Jury Sees Gates Letter to Intel Chief

A letter Bill Gates wrote in 1990 imploring Andy Grove not to invest in a potential competitor was shown to jurors as part of a Minnesota class-action lawsuit against Microsoft.

MINNEAPOLIS (AP)—In June 1990, Bill Gates wrote a letter that began "Dear Andy" and ended with the Microsoft co-founder imploring Intel Corp. chief executive Andy Grove not to invest in a potential competitor, a jury was told.

The letter was shown to jurors Wednesday as part of a Minnesota class-action antitrust lawsuit that seeks as much as $505 million from Microsoft for overcharges for its Windows operating system and Word and Excel programs.

Attorneys for the plaintiffs have said the letter shows Microsofts willingness to use its near-monopoly with Windows to stifle rivals.

Around 1990, Go Corp. was designing an early hand-held computer expected to run on chips made by Intel. Go co-founder Jerry Kaplan testified Wednesday that Intel was interested because Go planned to use its chips, giving Intel a potentially significant new market. And Kaplan wanted something from Intel—its endorsement and the cachet that it brought among technology investors.

"Intels endorsement could rocket a company to nearly assured success," Kaplan testified. "Their cooperation and support would attract the investment of everybody. Its like the President of the United States coming out and saying, This is the guy."

Kaplan said Intel indicated it would invest around $10 million, although Microsoft attorneys pointed out that Kaplan wrote in his book that Intel promised $5 million. Either way, Kaplan said Intels endorsement was worth more than the money.

E-mail sent by Microsoft executives at the time and displayed to the jury show they viewed Go as a competitor because it wasnt using Windows. One of the e-mails suggested Gates write to Grove to dissuade him from supporting Go.

Gates three-page letter said an Intel investment in Go would confuse the computer industry. He said Windows could be adapted to hand-held computers, and if Intel wanted to make a hand-held computer, it should work with Microsoft, not Go.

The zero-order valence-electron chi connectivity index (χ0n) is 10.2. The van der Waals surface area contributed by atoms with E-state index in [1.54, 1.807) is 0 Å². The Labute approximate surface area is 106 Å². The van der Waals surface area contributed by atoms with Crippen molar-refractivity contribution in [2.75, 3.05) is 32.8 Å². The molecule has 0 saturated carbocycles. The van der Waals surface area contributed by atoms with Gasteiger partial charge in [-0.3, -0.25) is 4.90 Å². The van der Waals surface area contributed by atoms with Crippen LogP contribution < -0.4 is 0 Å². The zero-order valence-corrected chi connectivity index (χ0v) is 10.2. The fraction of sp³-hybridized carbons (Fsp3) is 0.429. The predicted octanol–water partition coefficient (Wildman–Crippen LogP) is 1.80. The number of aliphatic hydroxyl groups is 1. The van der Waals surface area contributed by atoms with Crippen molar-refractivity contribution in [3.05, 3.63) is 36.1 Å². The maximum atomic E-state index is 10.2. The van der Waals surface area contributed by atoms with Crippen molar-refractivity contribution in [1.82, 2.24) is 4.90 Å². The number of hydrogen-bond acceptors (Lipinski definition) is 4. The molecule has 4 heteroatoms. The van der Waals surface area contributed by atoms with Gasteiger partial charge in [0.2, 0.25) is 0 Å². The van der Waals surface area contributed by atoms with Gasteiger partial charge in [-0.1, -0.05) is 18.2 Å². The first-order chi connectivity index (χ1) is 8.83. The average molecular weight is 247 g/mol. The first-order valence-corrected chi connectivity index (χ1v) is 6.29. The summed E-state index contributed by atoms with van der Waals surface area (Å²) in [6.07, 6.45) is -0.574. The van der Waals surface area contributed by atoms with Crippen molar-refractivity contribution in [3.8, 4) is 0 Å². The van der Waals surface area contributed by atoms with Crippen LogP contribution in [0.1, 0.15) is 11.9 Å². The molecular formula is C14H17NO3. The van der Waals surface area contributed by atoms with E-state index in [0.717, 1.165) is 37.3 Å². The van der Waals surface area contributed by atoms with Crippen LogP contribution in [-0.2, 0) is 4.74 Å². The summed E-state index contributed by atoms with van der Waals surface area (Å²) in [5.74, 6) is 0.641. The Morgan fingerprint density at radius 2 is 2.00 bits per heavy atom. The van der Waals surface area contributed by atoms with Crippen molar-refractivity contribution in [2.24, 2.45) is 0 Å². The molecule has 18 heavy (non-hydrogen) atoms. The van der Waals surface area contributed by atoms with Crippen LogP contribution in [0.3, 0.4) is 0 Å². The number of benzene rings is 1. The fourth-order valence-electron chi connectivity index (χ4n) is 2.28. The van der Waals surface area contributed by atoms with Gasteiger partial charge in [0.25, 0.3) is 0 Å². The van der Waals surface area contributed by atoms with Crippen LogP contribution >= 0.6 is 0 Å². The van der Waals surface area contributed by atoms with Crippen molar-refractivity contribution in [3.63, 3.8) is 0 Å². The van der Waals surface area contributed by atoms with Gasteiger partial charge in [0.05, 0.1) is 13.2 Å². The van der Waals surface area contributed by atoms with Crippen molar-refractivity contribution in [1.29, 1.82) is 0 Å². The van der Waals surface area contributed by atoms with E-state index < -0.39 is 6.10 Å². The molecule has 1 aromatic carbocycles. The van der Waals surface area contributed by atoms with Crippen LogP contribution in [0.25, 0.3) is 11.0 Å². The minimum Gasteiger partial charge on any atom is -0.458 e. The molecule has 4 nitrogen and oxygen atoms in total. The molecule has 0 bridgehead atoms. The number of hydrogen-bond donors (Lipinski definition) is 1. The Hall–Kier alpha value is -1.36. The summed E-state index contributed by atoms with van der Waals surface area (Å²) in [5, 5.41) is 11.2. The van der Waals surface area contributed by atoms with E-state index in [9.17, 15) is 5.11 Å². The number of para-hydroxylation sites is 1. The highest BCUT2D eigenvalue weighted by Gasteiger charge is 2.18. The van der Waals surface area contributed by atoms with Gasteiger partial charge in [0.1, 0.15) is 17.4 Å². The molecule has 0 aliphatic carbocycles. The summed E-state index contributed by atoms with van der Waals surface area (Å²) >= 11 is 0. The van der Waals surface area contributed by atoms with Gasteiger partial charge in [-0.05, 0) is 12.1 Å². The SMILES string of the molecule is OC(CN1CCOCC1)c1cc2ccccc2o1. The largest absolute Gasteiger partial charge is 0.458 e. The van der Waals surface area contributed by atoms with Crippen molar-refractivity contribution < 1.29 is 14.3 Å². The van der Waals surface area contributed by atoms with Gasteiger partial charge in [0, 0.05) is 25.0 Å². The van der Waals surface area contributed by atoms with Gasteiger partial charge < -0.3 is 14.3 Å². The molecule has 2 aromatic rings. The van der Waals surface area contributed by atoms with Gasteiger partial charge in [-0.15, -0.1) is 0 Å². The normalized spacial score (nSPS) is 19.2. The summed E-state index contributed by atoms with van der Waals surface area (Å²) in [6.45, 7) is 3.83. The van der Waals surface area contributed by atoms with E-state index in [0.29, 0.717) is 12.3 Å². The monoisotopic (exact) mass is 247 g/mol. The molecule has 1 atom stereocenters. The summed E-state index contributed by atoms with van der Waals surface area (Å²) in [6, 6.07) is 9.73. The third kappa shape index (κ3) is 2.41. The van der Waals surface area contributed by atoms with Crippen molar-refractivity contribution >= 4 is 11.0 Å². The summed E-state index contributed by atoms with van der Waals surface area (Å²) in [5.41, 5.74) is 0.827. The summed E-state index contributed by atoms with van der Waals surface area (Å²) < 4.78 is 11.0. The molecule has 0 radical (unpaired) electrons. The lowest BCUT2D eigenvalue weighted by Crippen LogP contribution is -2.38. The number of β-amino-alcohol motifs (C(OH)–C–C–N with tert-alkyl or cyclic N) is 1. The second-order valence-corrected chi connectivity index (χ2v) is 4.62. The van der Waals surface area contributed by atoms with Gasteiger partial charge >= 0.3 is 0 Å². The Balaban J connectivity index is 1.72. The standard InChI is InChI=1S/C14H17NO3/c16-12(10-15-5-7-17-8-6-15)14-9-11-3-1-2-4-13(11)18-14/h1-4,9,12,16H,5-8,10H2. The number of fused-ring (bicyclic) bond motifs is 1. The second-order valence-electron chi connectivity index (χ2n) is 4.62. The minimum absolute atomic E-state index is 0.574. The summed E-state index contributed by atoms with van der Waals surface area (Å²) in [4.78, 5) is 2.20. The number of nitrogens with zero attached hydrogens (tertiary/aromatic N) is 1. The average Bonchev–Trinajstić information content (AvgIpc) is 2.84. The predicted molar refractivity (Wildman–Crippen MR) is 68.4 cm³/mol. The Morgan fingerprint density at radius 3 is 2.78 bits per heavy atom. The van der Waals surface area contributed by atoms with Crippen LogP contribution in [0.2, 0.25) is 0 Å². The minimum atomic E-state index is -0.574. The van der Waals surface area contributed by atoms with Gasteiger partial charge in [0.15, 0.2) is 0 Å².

"I guess Ive made it very clear that we view an Intel investment in Go as an anti-Microsoft move," Gates wrote. "... Wed like to work with you to develop the market and to introduce you to appropriate technology sources. Im asking you not to make any investment in Go Corp."

Intel ended up giving Go $3 million, Kaplan wrote in his book. But the strings Intel attached to the money were devastating—instead of an endorsement, Intel demanded that its investment be kept secret, Kaplan said Wednesday.

An Intel spokesman declined to comment.

Go ended up using an AT&T chip in its hand-held computers. A unit of AT&T eventually bought Go and closed the operation a short time later, Kaplan said.

Microsoft attorney David Tulchin said outside the courtroom that communication between Gates and Grove was common. In any case, he said Gates effort to dissuade Intel from investing in Go failed, because Intel ended up giving money to Go.

"Hes presenting this as if the reason he failed is because Microsoft did something," Tulchin said. "The reason his company failed is because his company failed."

The Minnesota case is expected to last several more weeks.

Microsoft has settled other cases similar to the Minnesota one. It reached settlements with nine states and Washington, D.C., totaling $1.5 billion. Cases were dismissed in 16 other states.